Sacred Seven Ep. 10: I’m coming out!

And I want the world to know! Gonna let it show!


Alma stares dumbly at the camera for a good five seconds.

Welcome to Sacred Seven‘s flashback episode, but before we get to that, let’s retrace our steps — how did we get here? Last week, The Stone That Moved was inspired by his nakama to chase down a Darkstone missile. Sparks went flying and everything! Through dumb luck, one of the sparks inadvertently landed on Ruri’s sister, Aoi. Nothing happened initially though. Nope, no sir. Not till a week has past and Ruri gets a chance to run into her sister’s bedroom. After all, Ruri needs to be able to see the crystal dissipate! …well, not that this makes much of a difference. Unlike The Stone That Moved, Aoi is still a rock — rock loli!


Aoi didn’t listen when Grandma told her it would get stuck like so: ( ´Д`)

Ruri can’t believe her eyes. Will her dear sister be saved after all?! Better go tell Alma quick! …by literally going all the way to school and back. No one’s got cellphones in the world of Sacred Seven, I guess. For some reason, Ruri thinks his Holy Denseness would actually be able to tell her whether or not Aoi’s okay. No, of course he can’t. What he will do, however, is ask Ruri all about what happened five years ago. Ah, those were the good ol’ days — when Darkstones would pass through kidneys quietly in the night — when lolis were even richer and happier than they were before– holy crap, look at the pedostash on proto-Kagami:

Cheesy melodrama
Everything in this show makes me groan. The latest perpetrator? Ruri and Aoi had a falling out over a silly wreath. Y’know, it’s Christmas season, and everyone seems happy — except for young Kagami, of course — but when the slightest tug somehow managed to destroy the wreath and clay angel the sisters had painstakingly made with their own hands, Ruri goes all soap opera on us: “I hate you, Aoi!” Sheesh. All this and for what? Just so we can have the age-old “Uguu, the last thing I said to her was mean” trope.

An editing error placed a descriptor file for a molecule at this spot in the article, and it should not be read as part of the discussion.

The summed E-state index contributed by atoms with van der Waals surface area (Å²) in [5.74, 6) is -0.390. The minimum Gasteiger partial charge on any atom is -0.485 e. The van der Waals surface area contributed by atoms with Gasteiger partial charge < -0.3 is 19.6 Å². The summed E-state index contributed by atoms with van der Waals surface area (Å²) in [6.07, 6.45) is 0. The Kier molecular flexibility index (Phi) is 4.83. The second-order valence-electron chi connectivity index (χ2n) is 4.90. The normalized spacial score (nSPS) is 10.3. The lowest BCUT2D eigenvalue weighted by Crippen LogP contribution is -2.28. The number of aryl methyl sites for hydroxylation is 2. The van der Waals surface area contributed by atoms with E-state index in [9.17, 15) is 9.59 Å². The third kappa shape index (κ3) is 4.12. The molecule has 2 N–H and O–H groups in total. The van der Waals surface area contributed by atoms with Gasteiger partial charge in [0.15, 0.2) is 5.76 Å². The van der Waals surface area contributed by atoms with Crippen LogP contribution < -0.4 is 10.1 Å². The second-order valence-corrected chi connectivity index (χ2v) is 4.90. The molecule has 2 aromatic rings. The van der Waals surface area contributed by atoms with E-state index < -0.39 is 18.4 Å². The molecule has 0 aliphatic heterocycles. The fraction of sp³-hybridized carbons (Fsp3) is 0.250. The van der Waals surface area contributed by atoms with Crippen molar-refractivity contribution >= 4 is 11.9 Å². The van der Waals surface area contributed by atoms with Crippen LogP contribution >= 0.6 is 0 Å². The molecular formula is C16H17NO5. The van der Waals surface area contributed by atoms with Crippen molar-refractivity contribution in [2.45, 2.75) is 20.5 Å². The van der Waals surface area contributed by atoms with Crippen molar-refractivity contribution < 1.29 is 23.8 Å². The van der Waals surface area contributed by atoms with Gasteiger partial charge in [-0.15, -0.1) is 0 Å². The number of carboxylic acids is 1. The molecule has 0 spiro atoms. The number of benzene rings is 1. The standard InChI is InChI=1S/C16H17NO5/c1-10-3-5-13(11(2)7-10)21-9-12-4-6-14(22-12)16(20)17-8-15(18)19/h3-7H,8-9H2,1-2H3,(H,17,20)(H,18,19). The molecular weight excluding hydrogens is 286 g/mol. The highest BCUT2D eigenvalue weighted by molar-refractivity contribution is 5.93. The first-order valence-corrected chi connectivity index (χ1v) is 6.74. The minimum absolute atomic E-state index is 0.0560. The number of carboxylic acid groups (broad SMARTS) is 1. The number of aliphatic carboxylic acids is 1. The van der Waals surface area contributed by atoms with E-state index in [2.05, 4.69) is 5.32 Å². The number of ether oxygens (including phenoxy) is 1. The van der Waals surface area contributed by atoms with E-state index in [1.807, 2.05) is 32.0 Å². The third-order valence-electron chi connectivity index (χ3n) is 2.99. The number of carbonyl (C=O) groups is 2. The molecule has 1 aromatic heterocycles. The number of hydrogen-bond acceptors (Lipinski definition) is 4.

Guys, this is the definition of contrived storytelling. This is when writers don’t allow their characters to evolve organically. Instead, we have a checklist of how a story must unfold, and goddamn, we’ll force a square peg into a round hole if we have to. Ruri can’t just be sad that her parents are gone and her sister’s trapped in a crystal. Ruri has to forever rue the day she uttered those bitter words to her sister! Anyway, someone thought it would actually be a good idea to have a young Ruri cry as she tries to mold yet another clay angel. I mean, did the writers honestly think this scene wouldn’t have been funny-looking?

Karate Butler
Okay, if this flashback is from Ruri’s perspective, how on earth did she know anything about pedo-butler’s karate fight with the Darkstone? Not only that, her flashback also features pedo-butler flipping thirty feet into the air after kicking the Darkstone in the torso. Ruri also imagines the Darkstone crashing into the kitchen and roasting every damn maid in the room with some sort of flame breath. Finally, Ruri regales Alma with the gruesome details of her parents’ death, which includes her father’s arm being burned to a crisp. Either she’s got one hell of a forensics report, or Ruri has quite the imagination.

Then even though he practically blew himself up, Kagami’s dad sticks around long enough to have a tearful heart-to-heart with his son. Awww. No worse for wear either! No sir, even in death, my hair will be perfectly parted!

The mystery of Aoi
Even though Ruri seems to know exactly how everything unfolded at her parents’ vacation home, she nevertheless knows nothing about her sister’s condition. I dunno, I just think this is kind of funny. This is just how stories lazily employ the flashback as a narrative device. So many writers seem to think that flashbacks are carte blanche to employ whatever POV’s available to them. Ruri’s story would’ve honestly been more believable coming from a Oujia board.

“So you’re saying she willed herself into a rock?”

“…damn, I wanna do that.”

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